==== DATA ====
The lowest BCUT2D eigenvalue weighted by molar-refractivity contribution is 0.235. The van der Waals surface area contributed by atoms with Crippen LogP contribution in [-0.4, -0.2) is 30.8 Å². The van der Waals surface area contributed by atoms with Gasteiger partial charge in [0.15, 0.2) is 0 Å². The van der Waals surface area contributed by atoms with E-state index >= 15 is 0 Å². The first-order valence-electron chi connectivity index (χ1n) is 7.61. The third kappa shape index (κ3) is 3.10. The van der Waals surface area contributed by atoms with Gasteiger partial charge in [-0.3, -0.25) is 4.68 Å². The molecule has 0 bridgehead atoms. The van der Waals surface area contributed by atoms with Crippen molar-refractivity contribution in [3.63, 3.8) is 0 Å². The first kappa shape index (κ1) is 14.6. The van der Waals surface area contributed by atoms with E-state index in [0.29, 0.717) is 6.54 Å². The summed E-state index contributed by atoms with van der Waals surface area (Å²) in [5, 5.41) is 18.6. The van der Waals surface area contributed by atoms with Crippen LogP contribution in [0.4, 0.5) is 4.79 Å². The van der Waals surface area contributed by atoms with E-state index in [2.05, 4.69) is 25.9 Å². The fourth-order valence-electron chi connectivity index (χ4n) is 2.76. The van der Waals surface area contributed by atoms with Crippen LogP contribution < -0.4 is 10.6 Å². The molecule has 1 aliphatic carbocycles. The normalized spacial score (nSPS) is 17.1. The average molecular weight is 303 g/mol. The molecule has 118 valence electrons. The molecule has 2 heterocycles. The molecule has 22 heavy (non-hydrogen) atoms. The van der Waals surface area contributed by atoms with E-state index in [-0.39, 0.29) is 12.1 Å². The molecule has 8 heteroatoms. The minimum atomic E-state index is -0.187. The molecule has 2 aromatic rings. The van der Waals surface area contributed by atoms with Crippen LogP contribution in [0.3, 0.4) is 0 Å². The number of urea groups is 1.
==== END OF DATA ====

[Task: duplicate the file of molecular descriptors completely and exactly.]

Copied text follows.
The lowest BCUT2D eigenvalue weighted by molar-refractivity contribution is 0.235. The van der Waals surface area contributed by atoms with Crippen LogP contribution in [-0.4, -0.2) is 30.8 Å². The van der Waals surface area contributed by atoms with Gasteiger partial charge in [0.15, 0.2) is 0 Å². The van der Waals surface area contributed by atoms with E-state index >= 15 is 0 Å². The first-order valence-electron chi connectivity index (χ1n) is 7.61. The third kappa shape index (κ3) is 3.10. The van der Waals surface area contributed by atoms with Gasteiger partial charge in [-0.3, -0.25) is 4.68 Å². The molecule has 0 bridgehead atoms. The van der Waals surface area contributed by atoms with Crippen molar-refractivity contribution in [3.63, 3.8) is 0 Å². The first kappa shape index (κ1) is 14.6. The van der Waals surface area contributed by atoms with E-state index in [0.29, 0.717) is 6.54 Å². The summed E-state index contributed by atoms with van der Waals surface area (Å²) in [5, 5.41) is 18.6. The van der Waals surface area contributed by atoms with Crippen LogP contribution in [0.4, 0.5) is 4.79 Å². The van der Waals surface area contributed by atoms with E-state index in [2.05, 4.69) is 25.9 Å². The fourth-order valence-electron chi connectivity index (χ4n) is 2.76. The van der Waals surface area contributed by atoms with Crippen LogP contribution < -0.4 is 10.6 Å². The molecule has 1 aliphatic carbocycles. The normalized spacial score (nSPS) is 17.1. The average molecular weight is 303 g/mol. The molecule has 118 valence electrons. The molecule has 2 heterocycles. The molecule has 22 heavy (non-hydrogen) atoms. The van der Waals surface area contributed by atoms with E-state index in [-0.39, 0.29) is 12.1 Å². The molecule has 8 heteroatoms. The minimum atomic E-state index is -0.187. The molecule has 2 aromatic rings. The van der Waals surface area contributed by atoms with Crippen LogP contribution in [0.3, 0.4) is 0 Å². The number of urea groups is 1.